The Scottish Fold is a breed of domestic cat.
The distinguishing characteristic of the Scottish fold cat is its small ears which fold forward and downward, giving the cat what is often described as an “owl-like” appearance.
Originally called lop-eared or lops after the lop-eared rabbit, Scottish Fold became the breed’s name in 1966. Depending on registries, longhaired Scottish Folds are varyingly known as Highland Fold, Scottish Fold Longhair, Longhair Fold and Coupari.
The original Scottish Fold was a white barn cat named Susie, who was found at a farm near Coupar Angus in Perthshire, Scotland, in 1961.
When Susie had kittens, two of them were born with the distinctive folded ears. One was owned by William Ross, a nearby farmer and cat-lover. Ross registered the breed with the Governing Council of the Cat Fancy in Great Britain and started to breed Scottish Fold kittens with the help of Pat Turner.
The breeding program ended up with 76 kittens in the first three years, 42 with folded ears. They suspected that the ear mutation was from a dominant allele. This means that if one parent has straight ears, and one parent has folded ears, half of the kittens will be Folds.
All Folds are born with straight, unfolded ears, and those with the Fold gene will begin to show the fold usually within about 21 days.
Scottish Folds, whether with folded ears or with normal ears, are normally good-natured and calm.
They are very popular pets because of their unique look, and their reputation as particularly loving companions.
The typical lifespan of a Scottish Fold is about 15 years.
The Scottish Fold is a medium-sized cat and has an overall height of 20 to 25 cm (8 to 10) and body length of 36 to 41 cm (14 to 16). An average Scottish Fold Cat weighs between 4 and 6 kg (9 and 13 lb).
The Fold’s entire body structure, especially the head and face, is generally rounded, and the eyes large and round. The nose will be short with a gentle curve and the cat’s body well-rounded with a padded look and medium-to-short legs. The head is domed at the top, and the neck very short. The broadly-spaced eyes give the Scottish Fold a “sweet expression”.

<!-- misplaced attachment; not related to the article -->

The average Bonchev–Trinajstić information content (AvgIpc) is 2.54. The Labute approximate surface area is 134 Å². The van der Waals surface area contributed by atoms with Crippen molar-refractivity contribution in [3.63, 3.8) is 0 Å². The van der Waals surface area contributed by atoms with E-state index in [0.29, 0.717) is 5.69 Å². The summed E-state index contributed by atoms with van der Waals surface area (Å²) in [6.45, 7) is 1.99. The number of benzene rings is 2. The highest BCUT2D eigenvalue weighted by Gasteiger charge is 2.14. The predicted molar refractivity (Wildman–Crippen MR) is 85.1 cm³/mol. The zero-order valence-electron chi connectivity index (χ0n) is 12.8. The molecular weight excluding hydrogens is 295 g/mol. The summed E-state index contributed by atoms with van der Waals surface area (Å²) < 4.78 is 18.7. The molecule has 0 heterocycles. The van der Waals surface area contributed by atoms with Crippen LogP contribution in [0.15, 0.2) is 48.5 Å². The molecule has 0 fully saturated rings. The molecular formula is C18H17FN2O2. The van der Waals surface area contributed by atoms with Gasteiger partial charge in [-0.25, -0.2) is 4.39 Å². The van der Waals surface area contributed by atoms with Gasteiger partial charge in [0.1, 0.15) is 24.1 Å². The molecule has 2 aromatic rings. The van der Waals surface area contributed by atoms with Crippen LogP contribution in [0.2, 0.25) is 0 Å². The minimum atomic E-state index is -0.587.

Scottish Folds can be either long- or short-haired, and they may have nearly any coat color or combination of colors.
These cats typically have soft voices and display a complex repertoire of meows and purrs not found in better-known breeds.
Folds are also known for sleeping on their backs.
In the United States, a Scottish Fold kitten with folded ears cost $1,000 to $2,000 or even more – a straight eared Scottish Fold kitten cost a lot less.
Only folded ear cats of Scottish lineage are permitted in the show ring, and naturally, every breeder wants to produce show cats.
Due to the rarity of the Fold, and due to the fact that not every kitten born has folded ears, it is very hard for the supply to keep up with the demand.
The Scottish Fold was granted championship status by The Cat Fanciers’ Association (CFA) in 1978.
The short novel The Cat Who Went to Paris by Peter Gethers features “the most famous Scottish Fold” according to Grace Sutton of The Cat Fanciers’ Association.
It was the most famous Scottish Fold until Maru. Maru is a male Scottish Straight cat in Japan who has become popular on YouTube. As of September 2016, videos featuring Maru have been viewed over 325 million times, a Guinness World Record for the most YouTube video views of an individual animal. Maru has been described as the “most famous cat on the internet”.